Vermillion has seen 17 charges on six different vehicles since opening a car charging station next to City Hall on Center Street in Vermillion on Aug. 15.
The city implemented the car charging station for electric cars over the summer as a part of the city’s goal to be more eco-friendly, James Purdy, assistant city manager said.
“What started the conversation is the people in the community came to the city and gave a presentation,” Purdy said. “They talked about what we can do to be more environmentally friendly … These stations are few and far between. This is an idea I pitched to the city council and they were super supportive of the idea.”
Purdy said the city, attempting to reduce its carbon footprint, is considering adding an electric car to its fleet, among other goals.
“Maybe cutting down on paper, trying to go paperless,” Purdy said. “Everything to getting an electric vehicle for our city fleet. The city is also looking at looking to bring solar power into the community.”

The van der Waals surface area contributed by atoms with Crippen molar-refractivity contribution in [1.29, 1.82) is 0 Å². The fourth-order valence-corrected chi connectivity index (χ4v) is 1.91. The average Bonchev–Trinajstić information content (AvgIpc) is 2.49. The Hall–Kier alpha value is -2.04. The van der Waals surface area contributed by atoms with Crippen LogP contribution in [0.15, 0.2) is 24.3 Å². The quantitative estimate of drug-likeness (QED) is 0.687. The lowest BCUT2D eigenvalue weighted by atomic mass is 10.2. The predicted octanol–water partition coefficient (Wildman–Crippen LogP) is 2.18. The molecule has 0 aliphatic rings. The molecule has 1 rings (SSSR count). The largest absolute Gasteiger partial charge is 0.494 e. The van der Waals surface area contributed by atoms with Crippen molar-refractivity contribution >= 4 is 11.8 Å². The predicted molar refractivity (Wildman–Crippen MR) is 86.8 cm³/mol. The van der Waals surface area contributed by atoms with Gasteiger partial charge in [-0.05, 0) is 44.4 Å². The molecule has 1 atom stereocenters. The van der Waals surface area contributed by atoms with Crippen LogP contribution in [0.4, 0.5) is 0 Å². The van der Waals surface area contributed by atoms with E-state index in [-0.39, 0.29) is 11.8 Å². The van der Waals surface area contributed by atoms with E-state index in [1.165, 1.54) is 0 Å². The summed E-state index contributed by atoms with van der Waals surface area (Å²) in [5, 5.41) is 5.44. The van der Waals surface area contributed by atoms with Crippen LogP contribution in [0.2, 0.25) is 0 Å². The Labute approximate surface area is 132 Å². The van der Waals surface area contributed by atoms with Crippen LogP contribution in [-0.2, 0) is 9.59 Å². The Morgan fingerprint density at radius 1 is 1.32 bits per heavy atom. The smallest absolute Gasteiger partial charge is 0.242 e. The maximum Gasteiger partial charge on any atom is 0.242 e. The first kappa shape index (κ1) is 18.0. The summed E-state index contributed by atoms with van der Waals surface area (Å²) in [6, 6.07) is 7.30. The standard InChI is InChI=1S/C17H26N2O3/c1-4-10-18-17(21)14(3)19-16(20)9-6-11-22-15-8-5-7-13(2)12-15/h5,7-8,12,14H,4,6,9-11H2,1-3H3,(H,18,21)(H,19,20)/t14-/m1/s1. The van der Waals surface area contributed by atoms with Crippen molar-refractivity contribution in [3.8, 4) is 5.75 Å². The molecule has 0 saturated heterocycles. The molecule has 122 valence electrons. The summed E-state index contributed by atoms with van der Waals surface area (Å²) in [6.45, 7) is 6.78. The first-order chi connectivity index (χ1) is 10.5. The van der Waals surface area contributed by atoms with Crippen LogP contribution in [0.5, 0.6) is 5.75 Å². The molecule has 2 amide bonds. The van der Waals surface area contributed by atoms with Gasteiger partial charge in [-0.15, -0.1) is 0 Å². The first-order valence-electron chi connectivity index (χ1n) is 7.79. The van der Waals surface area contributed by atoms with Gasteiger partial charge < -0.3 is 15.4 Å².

Vermillion added the car charging station without a solid goal or idea of how much use it would get. In just over two months, the station’s use has surpassed the city’s expectations.
“We weren’t really sure what to expect for demand,” Purdy said. “We weren’t sure what we were going to find, but our use has been more than we expected.”
Having a college campus in Vermillion influenced the decision. Purdy said a majority of the population in Vermillion works at or attends USD, so the city tried to communicate with them, specifically through social media.
Overall, the city has welcomed a positive reaction from the university with this move, Purdy said. There is a small charge associated with using the station, but it evens out the cost of electricity the city uses to charge the vehicle.
Electric stations are sparse in the midwest, Purdy said. If students with electric cars travel from far away to attend USD, the city wanted a mean for them to charge it.
“I knew we would have students coming here that would be driving electric cars in the future,” Purdy said, “but I didn’t expect it to be within the first month.”